The squishy type trend has shown up everywhere from fashion to media (consider Skims and Naomi Osaka’s production company Hana Kuma), but has proven to be especially heavy-lifting in the brand identities of consumer goods, and even more so within food, beverage, and beauty—especially with products often taken on-the-go like jello cups, protein bars, or canned drinks.

That’s no accident. Before the internet and the ensuing saturation of online shopping (roughly two decades of progress if we begin our stopwatch at the founding of Amazon in 1995), the shelves of a grocery store or your friend’s pantry were two of the main touchpoints for brand discovery. The shift towards DTC in the 2010s exploded this model, solidifying websites, not on-shelf packaging, as the main entry point for a brand. But as social media grew, it became more difficult for brand’s to control their visual world—their brand identities were quickly subjugated by that of the app serving up their content. They had to find another way to catch a consumer’s eye.

[Related: What's next for the bookstagram aesthetic?]

Image 1 courtesy Oddball. Image 2 courtesy Skidmore Studio. Images 3-5 courtesy The Collected Works.

As such, packaging has become the dominant touchpoint again—this time, in the hands of the influencer, served up via the algorithmic feed. Just as social media invented the unboxing, it created the unwrapping: a product’s packaging had to represent and sell the whole brand. What better way to do that than having a logo that embodies the whole brand (and the joy of consuming it) more immediately and efficiently?

On a purely functional level, the boldness of the squishy, splash-like logo also allowed it to be more heavy lifting in brand applications: At a small scale on screen, two sans serif logos or two minimalist paper-wrapped bars are going to look similar—but packaging with a bigger, squishier, more distinctive logo will stand out in an instant. The Collected Works, designers of the Slug Club branding & packaging, echo this sentiment of type-as-defining trait, saying that “typography has a unique capacity to capture your attention as it can be both beautiful and functional at the same time.” (Related: K-Pop designers are using sans serifs, too.)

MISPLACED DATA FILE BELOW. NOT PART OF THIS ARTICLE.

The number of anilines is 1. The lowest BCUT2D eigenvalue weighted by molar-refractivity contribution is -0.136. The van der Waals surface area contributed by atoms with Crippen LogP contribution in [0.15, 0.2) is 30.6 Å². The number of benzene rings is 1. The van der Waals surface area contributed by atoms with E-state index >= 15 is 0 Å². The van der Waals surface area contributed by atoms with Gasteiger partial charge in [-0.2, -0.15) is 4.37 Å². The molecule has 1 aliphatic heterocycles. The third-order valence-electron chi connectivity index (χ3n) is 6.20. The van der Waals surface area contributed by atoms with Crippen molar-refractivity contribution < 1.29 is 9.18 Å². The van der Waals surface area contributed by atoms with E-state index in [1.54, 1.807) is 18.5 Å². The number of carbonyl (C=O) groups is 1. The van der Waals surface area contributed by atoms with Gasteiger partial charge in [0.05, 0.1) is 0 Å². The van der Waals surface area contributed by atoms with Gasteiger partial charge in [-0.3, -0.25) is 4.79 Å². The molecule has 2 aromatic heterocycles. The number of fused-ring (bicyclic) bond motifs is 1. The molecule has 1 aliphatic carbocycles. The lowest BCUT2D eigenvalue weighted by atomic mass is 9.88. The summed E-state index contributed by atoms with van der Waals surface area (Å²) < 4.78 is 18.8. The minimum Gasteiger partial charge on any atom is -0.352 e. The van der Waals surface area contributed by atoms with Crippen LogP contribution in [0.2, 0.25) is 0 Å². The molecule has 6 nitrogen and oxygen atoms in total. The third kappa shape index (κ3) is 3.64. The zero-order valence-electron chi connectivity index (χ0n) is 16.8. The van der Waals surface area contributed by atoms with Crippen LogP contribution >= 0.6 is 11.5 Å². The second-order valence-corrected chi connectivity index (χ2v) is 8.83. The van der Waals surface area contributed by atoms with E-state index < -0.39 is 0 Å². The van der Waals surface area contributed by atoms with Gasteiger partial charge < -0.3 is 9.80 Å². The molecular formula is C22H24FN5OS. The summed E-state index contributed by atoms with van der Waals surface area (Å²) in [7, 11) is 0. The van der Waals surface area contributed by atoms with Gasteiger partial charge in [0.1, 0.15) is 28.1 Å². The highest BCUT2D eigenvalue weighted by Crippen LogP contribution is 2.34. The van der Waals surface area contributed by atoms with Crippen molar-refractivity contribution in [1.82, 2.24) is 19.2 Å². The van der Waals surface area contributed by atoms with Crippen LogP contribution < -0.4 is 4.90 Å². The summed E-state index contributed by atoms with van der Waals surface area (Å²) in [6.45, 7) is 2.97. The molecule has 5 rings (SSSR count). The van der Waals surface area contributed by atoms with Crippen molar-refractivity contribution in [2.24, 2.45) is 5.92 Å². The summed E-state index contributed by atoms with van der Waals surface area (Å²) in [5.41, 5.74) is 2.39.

There’s another factor at play here. The vast increase in independently produced consumer packaged goods that market themselves as uniquely high-quality, and the sharing of these goods on social feeds, has also created a new purchasing phenomenon: CPG as luxury good. Organizations like Snaxshot and Thingtesting track and rate new food and beverage drops with the same fervor as sneakerheads, and CPG pop-ups and bougie grocery stores like L.A.’s Erewhon have lines out the door (and their own memes.)

The near universal buy-in of the idea that consumption can be a form of self care coupled with the seemingly impending recession, has made candy bars the new lipstick index—so it’s no surprise that brands are putting the same attention and expressiveness into the look and feel of their products as luxury fashion does. After all, being photographed with the right sunscreen can boost your image as much as wearing a pair of Miu Miu ballet flats can now. The squishy sans just happens to be the current trend du jour.

Images 1-3 courtesy Dakota Light-Smith. Images 4-6 courtesy Zan Goodman.

Dakota Light-Smith, who designed the logo for protein bar Dirtbag as a senior designer at Day Job, references another visual world as a key touchpoint for her squishy type: the zine and DIY aesthetic. Light-Smith says that the Dirtbag wordmark is custom and done by hand, “like it could have been drawn on a binder in high-school.” This angle into the goopy lettering trend treads the same nostalgic territory as callouts to the 70s, but with a wider lens, and likely one more appropriate for a younger Gen Z audience that didn’t directly experience the disco era.

Perhaps it points to what might also be one of the most important factors in the squishy sans trend as well: anything that references the hand-drawn doodles of youth is bound to feel reassuring, friendly, and honest—a surefire way to build intimacy and connection in a saturated and often fraught brand ecosystem.